The fate of a Boxer named Amy rests with the Wenham animal control officer after an attack on another dog in her Lord’s Hill neighborhood last October that left one woman and her dog injured and “terrified.”
It happened on Saturday, Oct. 6 at about 4:30 p.m. when Tracy Conley was out walking her 20-pound Pug named Lola. Both Conley and Amy’s owner, Susan Lawson, offered their version of events during a hearing before Animal Control Officer Stephen Kavanagh last week. The hearing, which lasted about a half hour, happened in the Board of Selectmen’s meeting room at Wenham Town Hall.
Conley and Lola, who live on Hilltop Drive, were walking on nearby Enon Road when they met Amy, a “very muscular Boxer.” The two moved to the other side of the road.
Amy was showing signs of aggression, Conley said, which is why she crossed the street, according to a report on the Salem News. Conley said she heard about other reports of attacks involving Amy in the neighborhood. She’s been told about instances where Amy lunged at another dog while on an extending leash and a time where she chased someone riding a bicycle.
But on that October, day, Amy broke out of her collar and came toward Conley and Lola.
“As Amy lunged at us, I faced her to avoid being bitten,” Conley said, who at that time was “terrified.”
She also yelled “No, Amy” and tried to kick the Boxer, according to coverage of the hearing by the Salem News.
She picked up Lola and in the end, she was bit on her hand and Lola – who “wailed in pain,” was bit on a leg. Conley required seven stitches on her hand and back at Beverly Hospital and Lola received five stitches at Bugler Animal Hospital.
After the attack, Conley said she struggled to use her hand.
Conley submitted her medical bills and veterinarian bills to Kavanagh. She did not say the total cost of the treatment.
In response to a question from Kavanagh, Conley said she has not been reimbursed for the cost of the medical bills but has not given the total to Lawson.
“The cost of fearing for your own life and safety in your neighborhood in much greater than the cost of medical bills,” Conley said.
Conley now gets a “horrible feeling” when she encounters an unfamiliar dog while out walking Lola.
The incident illustrates that Amy is an untrained, aggressive and violent dog that should be put down, Conley said.
“It appears that this dog cannot be controlled," Conley said.
Lawson said she takes responsibility for the incident and later said she has taken steps to better control Amy, including purchasing a gentle lead – a special collar that wraps around the dog’s nose and makes it uncomfortable for the dog to pull on the collar and leash.
“I am confident I have total control over Amy now,” Lawson said.
In addition, Lawson said she has installed a cement reinforced metal fence at her home and taken training classes from Glen Goldman, a dog trainer in Gloucester.
When Amy encountered Lola last October, Lawson said she tried to turn and head the other way because she saw that Amy’s collar was lose. But Amy twisted and got out.
Amy is hard to get a hold of because she has short hair and no tail, Lawson said. In the end, Lawson ended up lying down on Amy as Conley and Lola got a car ride home from another neighbor.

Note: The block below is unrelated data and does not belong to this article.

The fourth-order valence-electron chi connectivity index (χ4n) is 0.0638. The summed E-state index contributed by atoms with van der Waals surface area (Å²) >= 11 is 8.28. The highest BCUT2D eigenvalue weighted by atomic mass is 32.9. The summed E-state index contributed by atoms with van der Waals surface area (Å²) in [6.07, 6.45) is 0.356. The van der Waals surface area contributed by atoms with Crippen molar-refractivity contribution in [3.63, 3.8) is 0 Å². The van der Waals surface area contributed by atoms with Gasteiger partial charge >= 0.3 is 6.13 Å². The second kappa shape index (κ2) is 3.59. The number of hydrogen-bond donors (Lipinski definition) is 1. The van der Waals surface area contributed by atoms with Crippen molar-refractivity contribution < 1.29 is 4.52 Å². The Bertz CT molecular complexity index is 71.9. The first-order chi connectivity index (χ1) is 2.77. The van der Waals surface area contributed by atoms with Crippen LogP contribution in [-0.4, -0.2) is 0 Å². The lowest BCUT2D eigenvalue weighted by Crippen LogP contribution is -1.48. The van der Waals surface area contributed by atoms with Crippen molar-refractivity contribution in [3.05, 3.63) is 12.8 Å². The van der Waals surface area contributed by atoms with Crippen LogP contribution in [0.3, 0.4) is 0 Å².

Afterward, Lawson said she went to Conley’s home - “I said I am so deeply sorry.”
She notified Kavanagh and her insurance company the next day. Amy was quarantined for 10 days.
“From that time on Amy has not been seen in the neighborhood,” Lawson said, noting she does not walk Amy in the area anymore.
Lawson said she bought Amy six years ago in consultation with her late husband Dexter, who had Alzheimer’s. The couple researched breeds and chose a Boxer. At that time, there were three dog “on the hill,’ referring to the Lord’s Hill neighborhood where Conley and Lawson live.
“I walked her all over the hill without any trouble,” Lawson said. But today, there are 27 dogs on the hill, Lawson said, and about half are “small dogs.” Amy does not like small dogs, Lawson said. With the increased number of dogs, Lawson said she always made sure to walk Amy on a leash even though Wenham does not have a leash law.
Lawson noted Amy plays well with large, male dogs, including a Golden Doodle named Archie that lives nearby. She’s also good with kids, including two autistic children she regularly sees, Lawson said.
Dexter died on Thanksgiving and “Amy is my constant companion,” Lawson said. Plus, she’s been told that Amy, who will be six in March, “probably doesn’t have much life left.”
Even with Lawson’s promises of training, a new fence and collar, Conley said; “I am not confident that any amount of training will make me feel safe,” according to an account of the meeting by the Salem News.
Only Conley, Lawson and Kavanagh spoke during the hearing. About 10 people looked on from the audience but the hearing did not involve testimony from anyone else. Anyone else who wanted to provide information to Kavanagh was asked to submit it in writing. Those statements, and any other documents that are part of the investigation, are not public, said Town Administrator Mark Andrews. Kavanagh plans to continue his investigation after the hearing.
Kavanagh’s decision, which will be mailed to both Conley and Lawson, will then go to the Board of Selectmen to be ratified, Town Counsel Paul Weaver said after the meeting.